Since the international breakthrough of the first generation of Belgian designers in the late 1980s, Belgian fashion and its international context have both seen radical change. Since then, the globalization of the fashion world has made the concept of ‘Belgian fashion’ far more complex. The origins of the designers, the places where they trained, the cultural, socio-economic and political contexts from which designers shape their oeuvres all lead to an identity that is constantly changing. ‘Belgian fashion’ has evolved into a quality label that has less to do with origins and more with the artistic vision and sensibilities of the designers. What unites them is a certain wilfulness, a conceptual approach, a love of surrealism and an unmistakable eye for detail.
MOUTH AND MASKS
Even before the COVID-19 pandemic, Marine Serre integrated mouth masks into her collections, as a response to air pollution and the selfie phenomenon.
Following her studies at La Cambre a and apprenticeships with Maison Margiela, Raf Simons and Balenciaga, Marine Serre launched her own label in Paris. Circularity and functionality are important core values in her work. She often begins with textiles that have already had previous lives, including silk, Scottish wool and jeans, as well as carpets and household textiles.
There is something poetic and magical about giving the past a new life. That transformation process is a crucial inspiration.
In 2017, Ester Manas graduated from La Cambre with a one-size-fits-all collection. Working together with Balthazar Delepierre, she carries this concept through in the fashion label that bears her name. By offering clothing in a single size that fits everyone, she works towards a sustainable future: her pieces can continue to be worn as the body changes.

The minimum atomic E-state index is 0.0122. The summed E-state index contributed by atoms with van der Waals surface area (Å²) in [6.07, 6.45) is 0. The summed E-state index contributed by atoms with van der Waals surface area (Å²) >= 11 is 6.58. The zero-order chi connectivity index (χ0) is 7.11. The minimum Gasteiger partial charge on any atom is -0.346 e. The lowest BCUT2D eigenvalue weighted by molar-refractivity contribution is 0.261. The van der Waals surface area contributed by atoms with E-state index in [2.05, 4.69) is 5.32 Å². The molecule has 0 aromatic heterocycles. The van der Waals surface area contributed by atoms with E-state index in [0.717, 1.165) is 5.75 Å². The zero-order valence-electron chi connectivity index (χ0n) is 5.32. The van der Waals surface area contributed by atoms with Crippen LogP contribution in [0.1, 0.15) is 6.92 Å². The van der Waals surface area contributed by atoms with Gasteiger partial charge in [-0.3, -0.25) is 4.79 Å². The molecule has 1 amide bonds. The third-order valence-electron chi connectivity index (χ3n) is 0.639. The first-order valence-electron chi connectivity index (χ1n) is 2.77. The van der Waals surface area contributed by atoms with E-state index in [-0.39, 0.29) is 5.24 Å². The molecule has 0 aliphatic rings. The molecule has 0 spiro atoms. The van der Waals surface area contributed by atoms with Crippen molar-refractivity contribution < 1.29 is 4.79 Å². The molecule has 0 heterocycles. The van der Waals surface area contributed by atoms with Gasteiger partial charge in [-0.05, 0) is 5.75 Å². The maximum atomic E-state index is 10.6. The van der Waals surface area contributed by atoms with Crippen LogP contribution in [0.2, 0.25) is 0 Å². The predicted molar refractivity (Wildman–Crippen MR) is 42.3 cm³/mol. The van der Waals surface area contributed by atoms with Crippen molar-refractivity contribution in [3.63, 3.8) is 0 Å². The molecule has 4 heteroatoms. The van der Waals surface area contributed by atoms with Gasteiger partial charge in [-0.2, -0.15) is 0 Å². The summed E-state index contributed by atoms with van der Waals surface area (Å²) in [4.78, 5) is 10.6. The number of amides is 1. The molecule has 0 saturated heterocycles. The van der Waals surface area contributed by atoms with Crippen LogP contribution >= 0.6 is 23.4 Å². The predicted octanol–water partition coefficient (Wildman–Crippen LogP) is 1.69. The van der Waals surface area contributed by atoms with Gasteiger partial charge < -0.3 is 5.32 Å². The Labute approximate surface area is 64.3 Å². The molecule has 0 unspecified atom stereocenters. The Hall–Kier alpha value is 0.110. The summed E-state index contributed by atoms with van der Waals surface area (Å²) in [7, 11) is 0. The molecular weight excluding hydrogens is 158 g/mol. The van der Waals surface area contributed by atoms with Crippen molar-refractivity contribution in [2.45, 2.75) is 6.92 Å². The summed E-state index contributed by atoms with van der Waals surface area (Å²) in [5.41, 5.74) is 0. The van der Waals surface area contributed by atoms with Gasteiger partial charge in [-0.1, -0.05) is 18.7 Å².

Romancing the Coral Reef
In 2020, in collaboration with a diving school in Curaçao, BOTTER set up a coral nursery to help regrow corals that are dying off. Twenty percent of their Autumn-Winter collection for 2021-22 was in fabrics made with ocean-borne plastic waste. They use the income from their designs to help pay for the coral nursery. The collection includes references to diving apparel and inventive dressmaking, as seen in this multifunctional waistcoat.
Rushemy Botter and Lisi Herrebrugh are the design duo behind the BOTTER label. She has Dominican roots, was born in Amsterdam and studied fashion at the Amsterdam Fashion Institute. He was born in Curaçao, grew up in the Netherlands and graduated in 2017 from the fashion department of the Royal Academy of Fine Arts in Antwerp. The Caribbean region plays an important emotional role in their design process, notably in the colours, the materials, the styling and the stories that they tell. Their education in the low countries in turn influences their love for history, conceptualization and research. Activism and a strong message are central to their collections.
BOTTER’s 2020-21 Autumn-Winter collection refers to Arte Povera, an art movement of the late 1960s that criticized power structures and the established order by, among other things, making use of unconventional materials. BOTTER poignantly translates this approach to today by, for example, adorning a jacket with plastic textile pins that would normally be used to attach price tags to articles of clothing.
After winning severala number of prestigious fashion prizes, in the autumn of 2018, Lisi Herrebrugh and Rushemy Botter took over the creative direction for Nina Ricci. In a surprising leap to women’s fashion in their debut collection (Autumn-Winter 2019-20), they placed the emphasis on dressmaking and experimentation. They reproduced Bbubble wrap was reproduced in organza, while seams in jackets took on the contours of swimwear. They left the French fashion house in 2022.
After studying at the fashion department of the Royal Academy of Fine Arts in Antwerp, this Korean designer founded her own label in 2015. Her style bears witness to a fairytale-like imagination and playfulness, which she combines with attention to craftsmanship. Surprising volumes and a predelection jacquard and prints are a constant in her collections.
Photo above: Rushemy Botter en Lisi Herrebrugh for Nina Ricci, Spring-Suller 2020, Photo: Nadine Ijewere